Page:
Guilty Libor trader’s sentence cut to 11 years on appeal

Tom Hayes, a former yen derivatives trader at UBS and Citigroup, was told his sentence was “longer than necessary” as his jail term was reduced from 14 years, a tariff that caused shockwaves in the City when he was convicted in August, reports The Times.

Dismissing Hayes’s attempt to appeal his conviction for conspiracy to defraud, Lord Thomas of Cwmgiedd, the Lord Chief Justice, said none of the grounds put forward by his legal team to challenge the original verdict had “any merit”.

However, Lord Thomas agreed there were grounds to shorten Hayes’s sentence, handing him a reduced eight-year sentence on the first four counts of conspiracy to defraud from an original term of nine and a half years, while a second concurrent sentence of four and a half a years was cut to three.

“This court must make clear to all in the financial and other markets in the City of London that conduct of this type, involving fraudulent manipulation of the markets, will result in severe sentences of considerable length which, depending on the circumstances, may be significantly greater than the present total sentence,” said the Court of Appeal.

Hayes is the first trader to be convicted by a jury over interest rate manipulation and was found guilty of eight counts of conspiracy to defraud following a three-month trial this year when he argued that his activities had been condoned by senior managers at the banks he worked for.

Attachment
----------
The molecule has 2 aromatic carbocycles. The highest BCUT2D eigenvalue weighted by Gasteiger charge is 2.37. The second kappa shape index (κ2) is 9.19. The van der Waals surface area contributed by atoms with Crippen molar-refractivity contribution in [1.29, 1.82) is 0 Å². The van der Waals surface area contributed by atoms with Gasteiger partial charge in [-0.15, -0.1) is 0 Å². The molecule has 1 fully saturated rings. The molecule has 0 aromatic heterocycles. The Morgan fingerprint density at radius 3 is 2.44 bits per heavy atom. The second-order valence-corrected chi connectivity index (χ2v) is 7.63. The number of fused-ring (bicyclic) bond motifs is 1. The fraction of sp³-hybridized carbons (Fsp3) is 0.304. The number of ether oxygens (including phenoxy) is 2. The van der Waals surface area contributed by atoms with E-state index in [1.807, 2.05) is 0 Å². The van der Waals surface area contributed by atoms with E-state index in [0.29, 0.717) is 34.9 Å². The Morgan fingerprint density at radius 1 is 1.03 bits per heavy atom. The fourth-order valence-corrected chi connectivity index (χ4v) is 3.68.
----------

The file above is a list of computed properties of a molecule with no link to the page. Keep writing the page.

Responding to the failure of his appeal, Hayes said he was “immensely disappointed” but was “grateful” for the court’s decision to reduce his overall sentence.

“The prosecution process has been ongoing for several years and has had a profoundly negative impact on my family and I, but I am grateful that the period of separation we will have to endure has been reduced somewhat,” he said in a statement.

Hayes maintained that he was innocent and said he had “never asked for a dishonest or inaccurate Libor rate to be submitted”. He added: “I look forward to pursuing every avenue available to me to clear my name.”

The Serious Fraud Office led the prosecution of Hayes and had secured his co-operation in return for a pledge to plead guilty. However, when US prosecutors dropped their attempt to extradite him after he was charged in the UK, he changed his plea.

In his defence, Hayes said he had only admitted to wrongdoing during 82 hours of interview with SFO officials to ensure he was charged by the British authorities as he feared going to the US where sentences for financial crimes can be far longer.

“Those watching hopefully from the Square Mile will no doubt be disheartened by the result. Eleven years is still a substantial sentence for a financial crime,” said Ben Rose, founding partner of Hickman & Rose, the law firm.